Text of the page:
Some of the error messages documented in this chapter are documented more fully in the appropriate man pages.
Error messages can appear in pop-up windows, shell tool command lines, user console window, or various log files. You can raise or lower the severity threshold level for reporting error conditions in your /etc/syslog.conf file.
In the most cases, the error messages that you see are generated by the commands you issued or the container object (file, map, table or directory) your command is addressing. However, in some cases an error message might be generated by a server invoked in response to your command (these messages usually show in syslog). For example, a “permission denied” message most likely refers to you, or the machine you are using, but it could also be caused by software on a server not having the correct permissions to carry out some function passed on to it by your command or your machine.
Similarly, some commands cause a number of different objects to be searched or queried. Some of these objects might not be obvious. Any one of these objects could return an error message regarding permissions, read-only state, unavailability, and so forth. In such cases the message might not be able to inform you of which object the problem occurred in.
In normal operation, the naming software and servers make routine function calls. Sometimes those calls fail and in doing so generate an error message. It occasionally happens that before a client or server processes your most recent command, then some other call fails and you see the resulting error message. Such a message might appear as if it were in response to your command, when in fact it is in response to some other operation.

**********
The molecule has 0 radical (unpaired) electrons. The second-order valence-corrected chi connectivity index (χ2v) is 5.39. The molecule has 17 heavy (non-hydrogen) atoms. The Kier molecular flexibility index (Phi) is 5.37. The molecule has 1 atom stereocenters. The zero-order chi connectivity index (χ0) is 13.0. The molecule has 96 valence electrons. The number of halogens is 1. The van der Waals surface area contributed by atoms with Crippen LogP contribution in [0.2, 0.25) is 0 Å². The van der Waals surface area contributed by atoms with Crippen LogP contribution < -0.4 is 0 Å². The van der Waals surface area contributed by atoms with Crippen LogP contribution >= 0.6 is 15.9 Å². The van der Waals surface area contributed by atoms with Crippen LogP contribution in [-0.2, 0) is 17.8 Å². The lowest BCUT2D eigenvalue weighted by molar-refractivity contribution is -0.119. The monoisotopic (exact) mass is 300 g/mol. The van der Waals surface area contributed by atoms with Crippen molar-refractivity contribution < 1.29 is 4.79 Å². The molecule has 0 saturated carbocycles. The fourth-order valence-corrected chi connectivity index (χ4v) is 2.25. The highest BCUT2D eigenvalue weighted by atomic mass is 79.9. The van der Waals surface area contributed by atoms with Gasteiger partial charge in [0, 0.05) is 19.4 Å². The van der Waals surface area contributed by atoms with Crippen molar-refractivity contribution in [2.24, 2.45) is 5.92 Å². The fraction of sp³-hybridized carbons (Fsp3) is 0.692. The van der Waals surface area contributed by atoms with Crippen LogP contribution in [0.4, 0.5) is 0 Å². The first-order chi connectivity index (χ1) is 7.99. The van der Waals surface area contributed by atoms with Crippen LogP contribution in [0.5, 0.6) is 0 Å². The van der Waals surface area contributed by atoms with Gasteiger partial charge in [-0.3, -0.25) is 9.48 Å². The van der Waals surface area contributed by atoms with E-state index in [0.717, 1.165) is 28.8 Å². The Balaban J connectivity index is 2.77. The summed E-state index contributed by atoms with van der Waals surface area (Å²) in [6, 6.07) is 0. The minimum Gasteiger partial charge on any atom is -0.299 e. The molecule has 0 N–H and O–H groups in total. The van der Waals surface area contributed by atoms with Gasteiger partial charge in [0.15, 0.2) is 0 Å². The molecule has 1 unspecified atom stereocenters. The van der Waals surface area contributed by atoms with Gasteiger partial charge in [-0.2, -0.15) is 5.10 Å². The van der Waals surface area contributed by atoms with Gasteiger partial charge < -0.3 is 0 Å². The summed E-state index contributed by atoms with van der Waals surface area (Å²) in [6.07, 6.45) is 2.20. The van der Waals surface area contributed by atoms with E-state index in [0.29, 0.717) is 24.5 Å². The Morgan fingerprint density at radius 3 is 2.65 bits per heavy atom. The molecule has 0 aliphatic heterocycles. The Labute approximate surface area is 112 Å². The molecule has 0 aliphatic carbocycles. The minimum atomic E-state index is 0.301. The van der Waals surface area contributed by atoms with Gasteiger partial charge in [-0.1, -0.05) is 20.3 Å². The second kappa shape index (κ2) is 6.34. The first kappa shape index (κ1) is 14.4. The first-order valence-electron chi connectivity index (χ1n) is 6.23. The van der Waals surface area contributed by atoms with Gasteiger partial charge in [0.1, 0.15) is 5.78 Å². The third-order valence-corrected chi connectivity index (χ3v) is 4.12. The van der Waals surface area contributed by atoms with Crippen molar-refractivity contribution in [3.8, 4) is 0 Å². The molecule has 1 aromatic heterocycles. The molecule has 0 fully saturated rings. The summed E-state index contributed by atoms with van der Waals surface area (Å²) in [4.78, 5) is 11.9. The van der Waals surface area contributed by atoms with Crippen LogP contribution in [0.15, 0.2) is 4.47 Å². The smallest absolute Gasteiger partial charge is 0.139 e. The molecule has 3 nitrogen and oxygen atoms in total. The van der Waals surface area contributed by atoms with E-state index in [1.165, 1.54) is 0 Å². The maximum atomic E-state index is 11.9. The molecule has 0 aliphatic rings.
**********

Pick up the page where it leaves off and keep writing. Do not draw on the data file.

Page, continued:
When working with a namespace you might encounter error messages generated by remote procedure calls. These RPC error messages are not documented here. Check your system documentation.
A single error message might have slightly different meanings depending on which part of various naming software applications generated the message. For example, when a “Not Found” type message is generated by the nisls command, it means that there are no NIS+ objects that have the specified name, but when it is generated by the nismatch command it means that no table entries were found that meet the search criteria.
The error messages in this appendix are sorted alphabetically according to the following rules:
Capitalization is ignored. Thus, messages that begin with “A” and “a” are alphabetized together.
Nonalphabetic symbols are ignored. Thus, a message that begins with _svcauth_des is listed with the other messages that begin with the letter “S”.
Error messages beginning with (or containing) the word NIS+ are alphabetized after messages beginning with (or containing) the word NIS.
Some error messages might be preceded by a date or the name of the host, application, program, or routine that generated the error message, followed by a colon. In these cases, the initial name of the command is used to alphabetize the message.
Many messages contain variables such as user IDs, process numbers, domain names, host names, and so forth. In this appendix, these variables are indicated by an italic typeface. Because variables could be anything, they are not included in the sorting of the messages listed in this appendix. For example, the actual message sales: is not a table (where sales is a variable) would be listed in this appendix as: name: is not a table and would be alphabetized as: is not a table among those messages beginning with the letter “I”.
Error messages that begin with asterisks, such as **ERROR: domainname does not exist, are generated by the NIS+ installation and setup scripts. Messages are alphabetized according to their first letter, ignoring the asterisks.
Many messages include an IP address. IP addresses are indicated by n.n.n.n.
Some error messages include numbers such as process ID numbers, number of items, and so forth. Numbers in error messages are indicated: nnnn.